MAY 14, 1940.
Equitable petition. Before Judge Hawkins. Fannin superior court. December 9, 1939.
John S. Wood and William Butt, for plaintiff.
Thomas H. Crawford and Morris Welsch, for defendant.
A wife sued her husband to recover or obtain a decree of title in her to certain money, as well as several thousand dollars worth of other property belonging to her as having been purchased with her funds. The judge dismissed her petition on general demurrer. A few days later, in the trial of the wife's separate divorce and alimony suit pending in the same court against the husband, the wife introduced in evidence the previous judgment on demurrer, as showing the husband's ownership of the properties, for the consideration of the jury in awarding alimony; and in accordance with the wife's contention the court charged the jury that under this judgment "the title to the properties is in the defendant" husband. While the jury refused to grant the wife's petition for divorce, they awarded her alimony, which has been paid, without any writ of error being taken from such decree. After the alimony trial and decree, the plaintiff tendered the present bill of exceptions to the judgment on demurrer to her petition to recover properties. In a sworn motion by the defendant husband to dismiss this writ of error, these facts are set forth. In a response by the plaintiff, seeking to amend her bill of exceptions on another ground of the motion, such facts are not denied. In the brief of her counsel they are conceded to be true. Held:
1. While a motion to dismiss a writ of error, dependent on the existence of alleged facts outside of the record, will be overruled where such averments of fact are denied by the plaintiff in error or his counsel, the motion will be sustained if the alleged facts would, if true, require a dismissal, and if, in response to the motion, there is either an admission or a failure to deny such facts. Tuells v. Torras, 113 Ga. 691, 693 ( 39 S.E. 455). See also Jones v. Head, 185 Ga. 857 ( 196 S.E. 725); Wilson v. Eatonton, 180 Ga. 598, 602 ( 180 S.E. 227).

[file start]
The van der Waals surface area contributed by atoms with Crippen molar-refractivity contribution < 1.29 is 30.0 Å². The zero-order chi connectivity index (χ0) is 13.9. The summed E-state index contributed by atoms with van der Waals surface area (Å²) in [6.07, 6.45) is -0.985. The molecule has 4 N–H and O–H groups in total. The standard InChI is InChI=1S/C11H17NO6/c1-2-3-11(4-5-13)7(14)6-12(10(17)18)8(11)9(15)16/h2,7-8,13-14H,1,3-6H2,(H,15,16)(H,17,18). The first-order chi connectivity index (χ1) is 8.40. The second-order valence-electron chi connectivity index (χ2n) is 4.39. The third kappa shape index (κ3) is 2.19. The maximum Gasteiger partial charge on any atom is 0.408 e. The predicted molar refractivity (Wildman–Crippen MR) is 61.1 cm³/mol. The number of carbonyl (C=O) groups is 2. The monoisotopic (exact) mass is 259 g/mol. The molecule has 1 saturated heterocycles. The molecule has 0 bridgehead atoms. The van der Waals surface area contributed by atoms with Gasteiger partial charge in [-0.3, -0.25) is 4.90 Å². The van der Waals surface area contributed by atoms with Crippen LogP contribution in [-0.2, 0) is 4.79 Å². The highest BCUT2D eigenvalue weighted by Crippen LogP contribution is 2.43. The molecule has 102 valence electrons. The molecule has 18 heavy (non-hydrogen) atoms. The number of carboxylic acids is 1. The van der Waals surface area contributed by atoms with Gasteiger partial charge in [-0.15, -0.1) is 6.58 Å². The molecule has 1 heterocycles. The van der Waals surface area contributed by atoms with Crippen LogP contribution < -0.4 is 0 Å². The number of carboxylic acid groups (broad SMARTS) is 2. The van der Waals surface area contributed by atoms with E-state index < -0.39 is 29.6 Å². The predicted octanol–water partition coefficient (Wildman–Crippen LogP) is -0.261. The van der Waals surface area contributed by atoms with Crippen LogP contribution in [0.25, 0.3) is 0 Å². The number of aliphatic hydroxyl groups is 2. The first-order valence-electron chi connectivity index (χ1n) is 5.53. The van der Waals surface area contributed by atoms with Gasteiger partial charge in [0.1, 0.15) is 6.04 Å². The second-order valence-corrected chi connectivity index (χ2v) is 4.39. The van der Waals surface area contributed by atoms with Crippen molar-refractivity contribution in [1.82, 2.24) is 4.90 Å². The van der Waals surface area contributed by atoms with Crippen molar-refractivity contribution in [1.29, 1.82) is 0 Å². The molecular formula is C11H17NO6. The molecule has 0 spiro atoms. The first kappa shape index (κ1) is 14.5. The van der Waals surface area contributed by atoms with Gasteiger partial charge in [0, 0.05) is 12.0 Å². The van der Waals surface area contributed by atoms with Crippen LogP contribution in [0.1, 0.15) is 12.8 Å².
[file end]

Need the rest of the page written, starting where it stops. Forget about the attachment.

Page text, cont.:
2. "This court will in no case undertake to pass upon questions presented by a bill of exceptions, when it affirmatively appears that, even if the judgment of the court below were reversed, the plaintiff in error would derive no benefit from the adjudication." Arnold v. Arnold, 180 Ga. 560, 564 ( 179 S.E. 715); Williams v. State, 187 Ga. 415, 417 ( 1 S.E.2d 27), and cit.; Davis v. Jasper, 119 Ga. 57 ( 45 S.E. 724).
3. As a general rule, any voluntary act by a party, with knowledge of the facts, by which he expressly or impliedly recognizes the validity and correctness of a judgment against him, will operate as a waiver of his right to bring error to reverse it, as where he receives affirmative relief under the judgment or takes a position inconsistent with his right of review. 2 Am. Jur. 969, 972, 975, 976, §§ 201, 206, 214; 4 C. J. S. 395, 396, 403, §§ 211, 212 (a), 212 (g), and cit.
4. Under the preceding rulings and the conceded facts in this case as narrated, the act of the wife in claiming advantage from the judgment against her in the equitable proceeding pertaining to title amounted to more than a mere election between inconsistent remedies, such as would authorize the sustaining of a plea in the trial court against any subsequent effort on her part to attack the adverse judgment, of which she had thus availed herself. See Board of Education v. Day, 128 Ga. 156, 164, 166 ( 57 S.E. 359); Hardeman v. Ellis, 162 Ga. 664 (4), 685 ( 135 S.E. 195); Hartley v. Hartley, 173 Ga. 710, 713 ( 161 S.E. 358); Bacon v. Moody, 117 Ga. 207, 209 ( 43 S.E. 482); Wright v. Zeigler, 70 Ga. 501 (5, a), 512; Equitable Life Assurance Society v. Hay, 82 Ga. 646, 655 ( 9 S.E. 597); Kennedy v. Manry, 6 Ga. App. 816 ( 66 S.E. 29); Code, § 3-114. Such conduct in the alimony proceeding amounted to an actual consent to and approval of the validity and correctness of the judgment now attacked. Accordingly, the motion to dismiss the writ of error must be granted.
Writ of error dismissed. All the Justices concur.